Sunday, January 29, 2023

Tonight's Movie: Invaders From Mars (1953) - An Ignite Films Blu-ray Review

A newly restored print of the sci-fi classic INVADERS FROM MARS (1953) has just been released on Blu-ray and 4K UHD by Ignite Films.

The print was painstakingly restored by former UCLA Film and Television Archive preservationist Scott MacQueen from the original camera negative and master positives.

I watched INVADERS FROM MARS on the new Blu-ray, and it looks absolutely stupendous. I can also report that while I may no longer be a kid, I nonetheless found this predecessor to INVASION OF THE BODY SNATCHERS (1956) frankly terrifying!

As the movie begins, young David MacLean (Jimmy Hunt) lives with his loving parents, George (Leif Erickson, THE HIGH CHAPARRAL) and Mary (Hillary Brooke).

David shares his scientist father's interest in astronomy -- but nothing prepares David for seeing a flying saucer land near his house one dark and stormy night!

The saucer disappears, but David tells his father where it landed and George goes to investigate; after a prolonged absence -- long enough for Mary to call the police -- George returns to the family in an angry, zombie-like state.

Later David sees his friend Kathy (Janine Perreau) disappear near where the spaceship landed, and when she later reappears she also no longer acts normally, with a creepy, vacant stare...and shortly after her return, her family home burns down.

David notices strange marks on their necks and realizes something is very wrong and it must be connected to the space ship. He struggles to get help...but it's a wild story which is hard to believe, and the brusque police chief (Bert Freed) has those odd marks on his neck too.

Fortunately a doctor (Helena Carter) and a scientist from the local observatory (Arthur Franz) do take David seriously, and soon the military is called in...

I've written here in the past about my childhood fear of sci-fi films; it didn't matter how obvious the special effects, just seeing scenes from sci-fi movies would give me nightmares.

Happily in the past decade I've gotten past that and gained a genuine appreciation for '50s sci-fi; I'm fascinated by how they fit in the atomic era of political fears and scientific discoveries, and I also appreciate that sci-film films tend to have assertive female characters with considerable agency, this film included.

That said, I still found this film particularly unsettling; the way it captures a child's waking nightmare, with initially no one for David to turn to, is sheer genius, I'm frankly surprised that I've not seen this film discussed in the past alongside the similarly themed INVASION OF THE BODY SNATCHERS; my husband suggested perhaps INVADERS has had less attention because it's about a child and has more of a "comic book" look than the black and white BODY SNATCHERS, but I think those aspects make the film even more profound.

Director William Cameron Menzies was also the production designer, and he marries the frightening story with off-kilter visuals which seem straight out of a dream. The crooked wooden fence near the spaceship landing site looks like it's from a fairytale, and the "black and white in color" designs of the police station, with the sergeant's desk dwarfing David, made me think somewhat of Alice's dream in ALICE IN WONDERLAND (1951).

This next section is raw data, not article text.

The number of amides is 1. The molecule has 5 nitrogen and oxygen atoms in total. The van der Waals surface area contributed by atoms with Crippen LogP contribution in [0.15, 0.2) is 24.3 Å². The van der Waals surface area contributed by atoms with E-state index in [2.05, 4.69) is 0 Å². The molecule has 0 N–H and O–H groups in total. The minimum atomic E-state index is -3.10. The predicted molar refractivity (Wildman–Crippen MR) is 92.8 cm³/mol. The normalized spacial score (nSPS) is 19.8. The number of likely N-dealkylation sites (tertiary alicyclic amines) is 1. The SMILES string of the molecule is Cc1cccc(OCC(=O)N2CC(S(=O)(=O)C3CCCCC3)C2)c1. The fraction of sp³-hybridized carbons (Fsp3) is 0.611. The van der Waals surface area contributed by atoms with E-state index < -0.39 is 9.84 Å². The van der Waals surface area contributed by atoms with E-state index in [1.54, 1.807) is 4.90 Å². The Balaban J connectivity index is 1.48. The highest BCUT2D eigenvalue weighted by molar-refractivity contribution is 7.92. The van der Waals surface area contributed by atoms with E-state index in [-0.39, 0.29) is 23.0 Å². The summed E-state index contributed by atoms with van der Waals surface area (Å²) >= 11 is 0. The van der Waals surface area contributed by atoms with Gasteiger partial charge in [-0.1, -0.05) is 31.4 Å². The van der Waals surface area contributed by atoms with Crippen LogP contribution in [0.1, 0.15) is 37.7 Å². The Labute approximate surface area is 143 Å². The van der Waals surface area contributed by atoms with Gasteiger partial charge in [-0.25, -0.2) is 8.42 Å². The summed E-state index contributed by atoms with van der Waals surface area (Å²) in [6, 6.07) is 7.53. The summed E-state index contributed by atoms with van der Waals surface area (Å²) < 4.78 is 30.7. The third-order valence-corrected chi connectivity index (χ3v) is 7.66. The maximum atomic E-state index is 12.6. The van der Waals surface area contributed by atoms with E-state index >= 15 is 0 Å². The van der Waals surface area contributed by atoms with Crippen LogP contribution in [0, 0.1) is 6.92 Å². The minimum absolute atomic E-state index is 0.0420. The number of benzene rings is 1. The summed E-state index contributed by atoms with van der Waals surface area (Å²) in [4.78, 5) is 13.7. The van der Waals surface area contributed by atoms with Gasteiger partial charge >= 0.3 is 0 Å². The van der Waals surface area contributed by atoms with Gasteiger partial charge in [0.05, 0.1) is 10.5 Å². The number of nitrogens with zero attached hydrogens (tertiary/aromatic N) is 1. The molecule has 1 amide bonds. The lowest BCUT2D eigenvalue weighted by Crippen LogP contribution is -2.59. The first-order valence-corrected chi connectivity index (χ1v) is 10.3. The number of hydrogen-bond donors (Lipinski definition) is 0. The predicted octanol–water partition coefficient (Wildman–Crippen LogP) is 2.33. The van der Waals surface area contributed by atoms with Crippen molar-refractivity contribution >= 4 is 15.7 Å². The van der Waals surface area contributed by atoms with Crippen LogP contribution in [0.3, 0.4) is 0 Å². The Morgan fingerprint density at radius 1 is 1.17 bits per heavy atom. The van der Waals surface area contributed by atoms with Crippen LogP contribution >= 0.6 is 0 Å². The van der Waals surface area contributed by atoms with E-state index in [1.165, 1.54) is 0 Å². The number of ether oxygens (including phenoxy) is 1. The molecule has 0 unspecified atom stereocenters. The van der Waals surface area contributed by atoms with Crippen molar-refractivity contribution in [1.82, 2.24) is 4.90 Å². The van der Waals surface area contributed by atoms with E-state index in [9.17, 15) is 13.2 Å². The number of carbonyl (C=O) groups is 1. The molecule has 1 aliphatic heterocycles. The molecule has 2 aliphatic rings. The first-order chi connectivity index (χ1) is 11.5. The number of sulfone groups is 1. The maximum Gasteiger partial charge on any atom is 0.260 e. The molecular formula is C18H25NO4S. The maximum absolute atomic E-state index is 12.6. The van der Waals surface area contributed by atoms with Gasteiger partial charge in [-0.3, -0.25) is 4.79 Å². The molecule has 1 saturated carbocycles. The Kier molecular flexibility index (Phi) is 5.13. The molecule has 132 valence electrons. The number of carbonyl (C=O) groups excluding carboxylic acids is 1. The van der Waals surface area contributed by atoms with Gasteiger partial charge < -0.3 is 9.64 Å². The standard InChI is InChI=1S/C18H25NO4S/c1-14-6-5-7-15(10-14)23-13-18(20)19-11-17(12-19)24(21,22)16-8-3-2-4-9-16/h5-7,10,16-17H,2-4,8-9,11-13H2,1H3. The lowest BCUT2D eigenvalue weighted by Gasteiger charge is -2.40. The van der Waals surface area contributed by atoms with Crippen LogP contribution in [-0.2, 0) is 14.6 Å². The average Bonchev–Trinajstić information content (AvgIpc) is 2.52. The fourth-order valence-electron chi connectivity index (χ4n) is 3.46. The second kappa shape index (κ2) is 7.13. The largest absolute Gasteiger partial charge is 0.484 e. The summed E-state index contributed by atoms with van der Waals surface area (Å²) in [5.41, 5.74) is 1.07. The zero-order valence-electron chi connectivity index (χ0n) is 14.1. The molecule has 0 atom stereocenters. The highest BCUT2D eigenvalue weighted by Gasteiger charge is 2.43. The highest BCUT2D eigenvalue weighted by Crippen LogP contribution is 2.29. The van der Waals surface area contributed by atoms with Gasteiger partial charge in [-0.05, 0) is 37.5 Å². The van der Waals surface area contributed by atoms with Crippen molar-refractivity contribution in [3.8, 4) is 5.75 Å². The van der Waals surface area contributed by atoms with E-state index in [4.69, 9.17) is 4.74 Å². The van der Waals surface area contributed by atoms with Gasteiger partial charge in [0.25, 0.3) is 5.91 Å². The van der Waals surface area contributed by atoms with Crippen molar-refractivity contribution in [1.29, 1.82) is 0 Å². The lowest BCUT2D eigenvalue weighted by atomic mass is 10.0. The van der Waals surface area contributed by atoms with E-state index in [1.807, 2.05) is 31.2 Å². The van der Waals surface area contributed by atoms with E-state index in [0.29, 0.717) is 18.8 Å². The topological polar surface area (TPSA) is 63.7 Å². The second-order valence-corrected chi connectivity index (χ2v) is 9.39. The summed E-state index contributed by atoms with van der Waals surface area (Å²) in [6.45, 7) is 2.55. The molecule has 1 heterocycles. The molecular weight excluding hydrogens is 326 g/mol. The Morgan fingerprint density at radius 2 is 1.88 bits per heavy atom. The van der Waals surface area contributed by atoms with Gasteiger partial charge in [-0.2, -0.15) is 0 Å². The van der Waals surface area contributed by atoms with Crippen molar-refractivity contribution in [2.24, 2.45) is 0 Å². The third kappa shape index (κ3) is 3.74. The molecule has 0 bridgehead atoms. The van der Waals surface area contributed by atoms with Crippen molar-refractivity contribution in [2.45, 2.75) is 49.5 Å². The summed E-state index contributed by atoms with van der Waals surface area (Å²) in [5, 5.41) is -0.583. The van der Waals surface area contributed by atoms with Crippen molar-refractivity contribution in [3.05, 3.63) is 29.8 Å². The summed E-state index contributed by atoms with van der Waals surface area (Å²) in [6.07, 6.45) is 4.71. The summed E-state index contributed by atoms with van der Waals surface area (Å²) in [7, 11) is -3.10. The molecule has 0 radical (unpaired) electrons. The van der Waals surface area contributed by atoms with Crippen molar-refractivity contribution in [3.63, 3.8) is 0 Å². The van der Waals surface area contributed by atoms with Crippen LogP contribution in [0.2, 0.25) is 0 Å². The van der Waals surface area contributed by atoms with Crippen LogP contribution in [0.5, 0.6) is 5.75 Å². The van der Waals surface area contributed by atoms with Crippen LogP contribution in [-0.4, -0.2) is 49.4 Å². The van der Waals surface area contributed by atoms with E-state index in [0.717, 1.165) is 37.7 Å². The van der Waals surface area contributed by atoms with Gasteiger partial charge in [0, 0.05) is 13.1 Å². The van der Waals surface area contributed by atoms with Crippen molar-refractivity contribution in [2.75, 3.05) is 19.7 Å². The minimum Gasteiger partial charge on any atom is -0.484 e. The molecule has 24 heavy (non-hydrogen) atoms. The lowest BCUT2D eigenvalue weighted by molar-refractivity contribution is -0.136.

The viewer becomes somewhat more comfortable once David has reassuring adults he can turn to, including Morris Ankrum's Col. Fielding along with Franz and Carter's characters, but just when one thinks everything is okay, there's a whopper of an ending -- so disturbing that foreign markets actually turned down!

It's not exactly a relaxing 78 minutes, but it's quite compelling and something all '50s sci-fi fans should see at least once. The new Blu-ray is certainly an excellent way to check it out.

I've seen child actor Jimmy Hunt in a majority of his films, with my favorites including the Joel McCrea films SADDLE TRAMP (1950) and THE LONE HAND (1953), and he does a great job. Hunt was a very natural, non-"cutesy" actor who completely sells all angles of the story, particularly his despair over seeing his parents turn into cold strangers.

I also enjoyed the chance to see Helena Carter in another film; I saw her most recently in TIME OUT OF MIND (1947) and have been trying to see all of her movies, as she was only in a baker's dozen between and 1953. This was her final movie role. She married on New Year's Even in 1953, a union which lasted until her husband's death in 1997. Carter died in Culver City in 2000.

There are a host of familiar faces in small roles, including Todd Karns (Harry Bailey in IT'S A WONDERFUL LIFE), Douglas Kennedy, Barbara Billingsley, John Eldredge, and Walter Sande.

The new Blu-ray does a marvelous job showing off the color photography of John F. Seitz. The accompanying booklet essay by Scott MacQueen explains the film's complicated color negative processing and the difficulties faced when restoring the film. Often preservationists can look abroad for additional prints to work with, but in this case the fact that the film which played outside the U.S. was somewhat different!

Disc extras include the alternate international ending and other footage from that edition; a restored trailer and a new 2022 trailer; a wonderful interview with Jimmy Hunt, as well as interviews with Menzies biographer James Curtis and Menzies' granddaughter; another featurette with participants including directors Joe Dante and John Landis; the 2022 TCM Classic Film Festival introduction of the movie by John Sayles; a restoration comparison; and image galleries.

Ignite has presented a beautiful restoration in a wonderful package. Anyone interested in this film should be sure to add it to their movie library.

Thanks to Ignite Films for providing a review copy of this Blu-ray.


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